The tidy veterinary hospital
Heather Lewis, AIA, NCARB, is a partner at Animal Arts, an architecture firm in Boulder, Colorado and frequent HospitalDesign360 conference speaker. She's a lighting geek and a (seriously) devoted advocate of minimizing pets' stress and anxiety during their veterinary visits. She has designed practices and shelters that range in size from 1,200 square feet to 110,000 square feet. During grad school (as a break from architorture) she trained miniature horses to pull carts!
Say bye to the junk. Declutter your practice. Spark joy in part one of this series that will help you learn that a streamlined practice is an efficient one!
If you haven't been living under a log this year, you have heard of the magnetic minimalist Marie Kondo and the Life-Changing Magic of Tidying Up. You may even have caught onto the craze as many Americans have—disposing of things and looking for sparks of joy amidst a world of chaos. I believe that the reason the decluttering movement is so compelling to us is that we, more than perhaps any nation in the world, drown in the burden of our material possessions. It is compelling to reconnect with the freedom that is afforded by having fewer things in the quest for a more meaningful life.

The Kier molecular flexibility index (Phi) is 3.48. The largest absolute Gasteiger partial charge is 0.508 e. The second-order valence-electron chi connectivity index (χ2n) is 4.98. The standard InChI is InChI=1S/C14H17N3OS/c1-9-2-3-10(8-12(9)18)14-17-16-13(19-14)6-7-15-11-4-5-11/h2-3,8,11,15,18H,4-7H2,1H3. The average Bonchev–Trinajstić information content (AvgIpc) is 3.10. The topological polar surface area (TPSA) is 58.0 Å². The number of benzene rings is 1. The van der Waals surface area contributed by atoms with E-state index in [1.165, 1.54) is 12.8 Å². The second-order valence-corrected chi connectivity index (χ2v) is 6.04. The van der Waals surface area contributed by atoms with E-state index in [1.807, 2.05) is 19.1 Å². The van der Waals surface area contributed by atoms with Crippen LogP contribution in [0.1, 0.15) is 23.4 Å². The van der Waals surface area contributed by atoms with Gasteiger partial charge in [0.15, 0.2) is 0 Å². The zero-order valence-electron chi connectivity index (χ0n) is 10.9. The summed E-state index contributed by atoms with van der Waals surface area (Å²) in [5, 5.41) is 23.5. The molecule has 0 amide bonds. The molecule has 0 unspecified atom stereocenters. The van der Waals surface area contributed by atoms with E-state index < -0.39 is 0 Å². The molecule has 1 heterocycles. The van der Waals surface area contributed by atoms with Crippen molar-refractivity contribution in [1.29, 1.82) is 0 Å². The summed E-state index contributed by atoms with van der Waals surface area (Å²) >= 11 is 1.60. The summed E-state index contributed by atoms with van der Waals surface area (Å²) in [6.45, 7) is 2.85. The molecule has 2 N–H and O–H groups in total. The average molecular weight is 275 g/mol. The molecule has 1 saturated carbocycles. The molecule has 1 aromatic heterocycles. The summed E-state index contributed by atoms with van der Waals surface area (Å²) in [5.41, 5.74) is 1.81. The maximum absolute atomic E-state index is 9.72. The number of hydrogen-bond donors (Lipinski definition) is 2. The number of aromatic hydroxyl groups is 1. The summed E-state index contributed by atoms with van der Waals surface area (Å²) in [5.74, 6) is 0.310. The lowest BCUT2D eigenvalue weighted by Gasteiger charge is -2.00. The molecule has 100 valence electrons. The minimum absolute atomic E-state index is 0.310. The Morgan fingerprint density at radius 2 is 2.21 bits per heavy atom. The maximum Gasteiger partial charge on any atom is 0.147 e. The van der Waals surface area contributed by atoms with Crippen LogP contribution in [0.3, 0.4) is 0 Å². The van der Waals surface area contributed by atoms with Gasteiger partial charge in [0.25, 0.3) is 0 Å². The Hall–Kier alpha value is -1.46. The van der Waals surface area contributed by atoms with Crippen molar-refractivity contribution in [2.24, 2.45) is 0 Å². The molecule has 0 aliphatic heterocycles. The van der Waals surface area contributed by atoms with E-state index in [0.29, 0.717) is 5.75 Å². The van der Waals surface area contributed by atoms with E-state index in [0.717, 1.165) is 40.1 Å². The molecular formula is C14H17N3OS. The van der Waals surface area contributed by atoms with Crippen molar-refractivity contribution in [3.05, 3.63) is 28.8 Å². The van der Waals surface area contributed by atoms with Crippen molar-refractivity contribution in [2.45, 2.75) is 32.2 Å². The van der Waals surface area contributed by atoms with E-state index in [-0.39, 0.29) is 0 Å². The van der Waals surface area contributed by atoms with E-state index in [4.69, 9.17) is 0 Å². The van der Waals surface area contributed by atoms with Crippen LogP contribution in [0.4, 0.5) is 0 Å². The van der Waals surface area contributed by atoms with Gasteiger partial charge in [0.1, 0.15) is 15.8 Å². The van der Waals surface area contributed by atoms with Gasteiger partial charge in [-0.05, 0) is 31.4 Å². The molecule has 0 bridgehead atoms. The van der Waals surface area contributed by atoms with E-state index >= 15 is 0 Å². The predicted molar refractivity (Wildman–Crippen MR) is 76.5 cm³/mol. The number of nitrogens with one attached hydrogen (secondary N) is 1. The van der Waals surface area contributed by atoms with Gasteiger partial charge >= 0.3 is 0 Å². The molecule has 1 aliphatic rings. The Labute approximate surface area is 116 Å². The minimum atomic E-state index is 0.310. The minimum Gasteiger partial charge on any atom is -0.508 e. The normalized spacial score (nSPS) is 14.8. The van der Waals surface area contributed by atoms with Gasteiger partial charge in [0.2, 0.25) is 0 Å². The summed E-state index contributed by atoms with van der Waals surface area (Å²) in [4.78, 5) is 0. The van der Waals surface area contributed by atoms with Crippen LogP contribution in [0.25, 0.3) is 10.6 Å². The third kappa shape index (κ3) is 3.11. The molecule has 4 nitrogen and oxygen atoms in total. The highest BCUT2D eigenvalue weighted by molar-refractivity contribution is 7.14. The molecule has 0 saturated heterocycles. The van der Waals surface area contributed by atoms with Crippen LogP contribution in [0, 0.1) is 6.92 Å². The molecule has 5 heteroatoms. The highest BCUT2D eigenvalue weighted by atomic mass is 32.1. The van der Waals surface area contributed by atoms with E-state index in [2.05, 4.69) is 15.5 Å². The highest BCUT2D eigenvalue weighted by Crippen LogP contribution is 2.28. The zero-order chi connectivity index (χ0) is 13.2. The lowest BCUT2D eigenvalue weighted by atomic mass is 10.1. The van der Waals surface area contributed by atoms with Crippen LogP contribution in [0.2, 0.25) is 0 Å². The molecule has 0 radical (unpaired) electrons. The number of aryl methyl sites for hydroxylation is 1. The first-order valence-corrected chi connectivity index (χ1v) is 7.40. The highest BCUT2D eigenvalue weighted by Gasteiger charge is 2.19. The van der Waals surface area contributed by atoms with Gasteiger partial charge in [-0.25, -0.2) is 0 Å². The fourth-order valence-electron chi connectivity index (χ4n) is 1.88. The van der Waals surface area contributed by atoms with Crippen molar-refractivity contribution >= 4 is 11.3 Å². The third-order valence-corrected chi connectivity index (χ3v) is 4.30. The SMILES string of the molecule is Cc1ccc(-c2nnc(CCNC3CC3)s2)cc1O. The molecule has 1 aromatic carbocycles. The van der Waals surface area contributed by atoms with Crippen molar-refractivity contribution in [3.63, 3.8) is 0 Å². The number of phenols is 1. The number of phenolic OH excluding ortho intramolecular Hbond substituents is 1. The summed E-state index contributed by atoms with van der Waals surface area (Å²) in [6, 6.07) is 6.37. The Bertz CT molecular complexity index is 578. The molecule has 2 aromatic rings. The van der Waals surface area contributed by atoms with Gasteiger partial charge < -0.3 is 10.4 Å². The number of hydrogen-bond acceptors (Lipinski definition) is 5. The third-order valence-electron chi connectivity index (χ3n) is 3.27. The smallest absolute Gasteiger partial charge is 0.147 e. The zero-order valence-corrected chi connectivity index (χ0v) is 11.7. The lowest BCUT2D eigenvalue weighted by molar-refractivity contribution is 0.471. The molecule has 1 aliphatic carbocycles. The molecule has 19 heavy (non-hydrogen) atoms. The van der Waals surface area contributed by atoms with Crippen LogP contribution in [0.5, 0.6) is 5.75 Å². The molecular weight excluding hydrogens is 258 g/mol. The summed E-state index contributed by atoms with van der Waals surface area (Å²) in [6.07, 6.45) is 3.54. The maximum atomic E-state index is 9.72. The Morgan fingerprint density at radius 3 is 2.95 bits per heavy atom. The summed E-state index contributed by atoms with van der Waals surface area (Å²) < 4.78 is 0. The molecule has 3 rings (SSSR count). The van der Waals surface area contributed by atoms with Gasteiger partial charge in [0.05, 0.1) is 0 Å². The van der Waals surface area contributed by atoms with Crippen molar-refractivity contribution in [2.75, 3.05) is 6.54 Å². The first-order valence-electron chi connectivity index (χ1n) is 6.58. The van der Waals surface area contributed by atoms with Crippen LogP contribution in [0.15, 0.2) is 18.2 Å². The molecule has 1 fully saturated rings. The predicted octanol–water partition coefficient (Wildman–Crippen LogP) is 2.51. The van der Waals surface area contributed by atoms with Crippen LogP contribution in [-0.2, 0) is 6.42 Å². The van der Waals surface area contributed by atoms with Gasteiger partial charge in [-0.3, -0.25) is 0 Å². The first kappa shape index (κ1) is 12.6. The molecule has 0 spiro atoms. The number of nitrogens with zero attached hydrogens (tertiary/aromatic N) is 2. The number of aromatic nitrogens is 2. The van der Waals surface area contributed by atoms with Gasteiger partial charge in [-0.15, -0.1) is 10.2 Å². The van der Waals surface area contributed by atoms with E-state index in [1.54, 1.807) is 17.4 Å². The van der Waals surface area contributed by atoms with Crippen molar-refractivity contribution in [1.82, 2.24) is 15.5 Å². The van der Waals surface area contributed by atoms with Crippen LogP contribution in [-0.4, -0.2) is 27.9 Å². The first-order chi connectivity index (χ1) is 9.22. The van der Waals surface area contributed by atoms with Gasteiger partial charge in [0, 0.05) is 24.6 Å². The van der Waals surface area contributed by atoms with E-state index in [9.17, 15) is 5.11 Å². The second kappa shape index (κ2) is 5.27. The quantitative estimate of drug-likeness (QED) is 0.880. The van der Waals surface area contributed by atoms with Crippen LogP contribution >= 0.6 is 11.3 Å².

While the KonMari Method is all the rage in the home, business managers have not as eagerly tackled decluttering in the workplace-particularly the medical workplace-where stuff piles up because of the nature of the business. But why not? Why compartmentalize tidiness and joy, as well as the other efficiency benefits, to the home? Why shouldn't veterinary professionals discover the freedom, productivity and serenity that a tidy hospital can bring? I challenge you to take advantage of this opportunity in your workplace while we're all tidying up together!
The question you may ask first is-why? After all, it will take effort to tidy your hospital, and who really cares? Will you make more money decluttering rather than tending to patients and clients? Is it really your job to do this? Aren't there enough pressures in the profession as it is, without the need to emulate a perfect, orderly space as well? Well … yes. Allow me to provide you with some well-founded reasons for working in a decluttered medical environment:
Biological risk management
It is well understood by biological risk management experts that cluttered medical spaces are difficult to sanitize. All those things on the floors and counters are potential fomites, and no one can afford the time required to clean under the piles or the wheels of the roll-around IV poles. Keeping your hospital organized and tidy will vastly help with the ultimate efficacy of your cleaning efforts.